J.L. Congratulations on your win! We were thoroughly impressed by ‘Rorrim‘, continuously on the edge of our seats. How would you describe your project in a single sentence?
Murdock: It’s a story about ambition and perseverance disguised as a supernatural thriller.
J.L. How difficult is it to make a film that almost exclusively relies on a single actor or actress?
Murdock: The challenging part of having a single actor or actress is creating a compelling and entertaining story that has a natural progression despite the lack of big dialogue scenes throughout the movie. Another factor to consider when working with a minimal cast is that your film will be dependent on that single performance. If the actor doesn’t work, the movie won’t work either; there are no other characters or performances to elevate it.
J.L. And, with that idea in mind, how happy were you with the performance of Teressa Liane?
Murdock: I think the result speaks for itself, Teressa was great, her talent was clear from the very beginning during the audition. Sometimes actors rely too much on heavy dialogues or constant actions/body movements. Teressa was not afraid to play with subtleties, and this project was all about nuances and details.
J.L. You picked up the award for Best Screenwriter – congrats! What is your secret behind writing a great script?
Murdock: For thrillers and stories like Rorrim, I think there are two vital aspects needed to succeed. One is all about finding the right balance between mystery and clues. Rise questions and give answers regularly without revealing too much of what’s going on until the right moment. If the story is too cryptic for too long, people will lose interest, but if it’s predictable, there will be no reason to keep watching. The second, and most essential for me, is deceiving the audience by making them think they solved the mystery only to prove them wrong later. But in my book there is a rule, NEVER lie to the viewer! Often writers are so afraid spectators will see the final twist coming that they make a character do something that he would never do, with the sole purpose of tricking them. Characters can lie (and they do it all the time), but the movie itself (director/writer/editor) should never lie to the people watching the film. Stay faithful to your characters’ objectives and if you have a scene that requires your protagonist to act in a way that could spoil the story, rewrite it and find another way to hide your true intents.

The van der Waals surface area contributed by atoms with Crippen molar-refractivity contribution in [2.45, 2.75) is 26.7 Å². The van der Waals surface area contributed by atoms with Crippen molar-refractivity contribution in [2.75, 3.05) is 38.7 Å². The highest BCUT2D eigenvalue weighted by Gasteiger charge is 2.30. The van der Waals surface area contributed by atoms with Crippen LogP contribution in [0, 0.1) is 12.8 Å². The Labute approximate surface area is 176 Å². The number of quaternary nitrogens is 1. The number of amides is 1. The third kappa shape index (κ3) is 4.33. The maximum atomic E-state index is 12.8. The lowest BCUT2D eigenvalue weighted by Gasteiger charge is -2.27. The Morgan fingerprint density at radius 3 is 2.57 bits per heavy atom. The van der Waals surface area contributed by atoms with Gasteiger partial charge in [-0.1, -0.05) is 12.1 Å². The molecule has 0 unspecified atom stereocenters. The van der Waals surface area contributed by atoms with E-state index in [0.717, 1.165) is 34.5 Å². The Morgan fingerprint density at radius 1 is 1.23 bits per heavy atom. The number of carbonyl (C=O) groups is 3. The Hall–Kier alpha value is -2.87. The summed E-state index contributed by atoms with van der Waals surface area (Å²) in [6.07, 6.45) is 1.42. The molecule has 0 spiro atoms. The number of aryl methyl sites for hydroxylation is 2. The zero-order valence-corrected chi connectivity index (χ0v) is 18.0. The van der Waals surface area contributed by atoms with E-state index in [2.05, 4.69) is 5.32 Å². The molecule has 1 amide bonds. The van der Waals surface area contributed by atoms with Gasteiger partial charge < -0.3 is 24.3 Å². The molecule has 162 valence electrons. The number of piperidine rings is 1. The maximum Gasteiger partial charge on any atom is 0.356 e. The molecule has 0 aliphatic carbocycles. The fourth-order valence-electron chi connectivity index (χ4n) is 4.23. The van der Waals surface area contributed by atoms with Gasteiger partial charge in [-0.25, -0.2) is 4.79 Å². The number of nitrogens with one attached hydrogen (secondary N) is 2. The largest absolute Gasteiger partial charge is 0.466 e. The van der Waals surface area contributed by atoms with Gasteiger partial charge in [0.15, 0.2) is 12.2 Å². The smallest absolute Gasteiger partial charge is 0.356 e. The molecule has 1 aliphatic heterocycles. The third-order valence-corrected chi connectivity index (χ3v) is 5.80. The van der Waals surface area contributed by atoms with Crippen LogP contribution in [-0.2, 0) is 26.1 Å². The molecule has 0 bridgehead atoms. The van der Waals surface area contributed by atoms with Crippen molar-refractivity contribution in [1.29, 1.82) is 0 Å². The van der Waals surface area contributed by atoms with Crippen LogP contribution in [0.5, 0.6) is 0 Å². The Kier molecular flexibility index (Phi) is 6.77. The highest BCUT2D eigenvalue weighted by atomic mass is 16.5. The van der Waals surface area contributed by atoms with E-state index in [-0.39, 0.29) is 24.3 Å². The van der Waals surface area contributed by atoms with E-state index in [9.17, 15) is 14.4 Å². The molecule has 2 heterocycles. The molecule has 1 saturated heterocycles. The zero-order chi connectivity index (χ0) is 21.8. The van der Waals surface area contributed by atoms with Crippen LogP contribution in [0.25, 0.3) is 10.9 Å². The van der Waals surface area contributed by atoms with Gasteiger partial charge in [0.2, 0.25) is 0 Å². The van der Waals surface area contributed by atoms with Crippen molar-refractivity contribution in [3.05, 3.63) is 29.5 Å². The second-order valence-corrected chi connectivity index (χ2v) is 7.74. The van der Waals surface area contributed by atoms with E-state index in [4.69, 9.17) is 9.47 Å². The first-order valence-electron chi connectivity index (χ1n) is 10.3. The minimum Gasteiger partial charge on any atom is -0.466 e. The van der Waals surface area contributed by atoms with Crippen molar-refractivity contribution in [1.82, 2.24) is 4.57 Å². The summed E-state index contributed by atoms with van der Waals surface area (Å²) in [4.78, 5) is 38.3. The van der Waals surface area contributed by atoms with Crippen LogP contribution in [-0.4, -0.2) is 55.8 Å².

J.L. What has been the biggest takeaway for you as a filmmaker, as a result of finishing this project?
Murdock: This was the first project I’ve done since I moved to the U.S. from Switzerland, and it’s been a great experience to learn more about the industry here. Not having an established crew was definitely the biggest obstacle, but along the way, I’ve met extremely talented people, and I’m looking forward to working with them again.
J.L. Any other film you currently have in the works?
Murdock: I’m currently working on a feature film titled RATTLED. It’s an exciting and thrilling story of a Ukrainian ballerina, and war orphan, who comes to Los Angeles to seek revenge on the photojournalist who photographed her parents’ murder. The story starts in Donbass, Ukraine in 2015, a war-torn region and follows Katerina’s journey to L.A. that ultimately leads to the Mojave Desert, where she can finally confront the reporter and their shared past, surrounded by the majestic and picturesque landscape.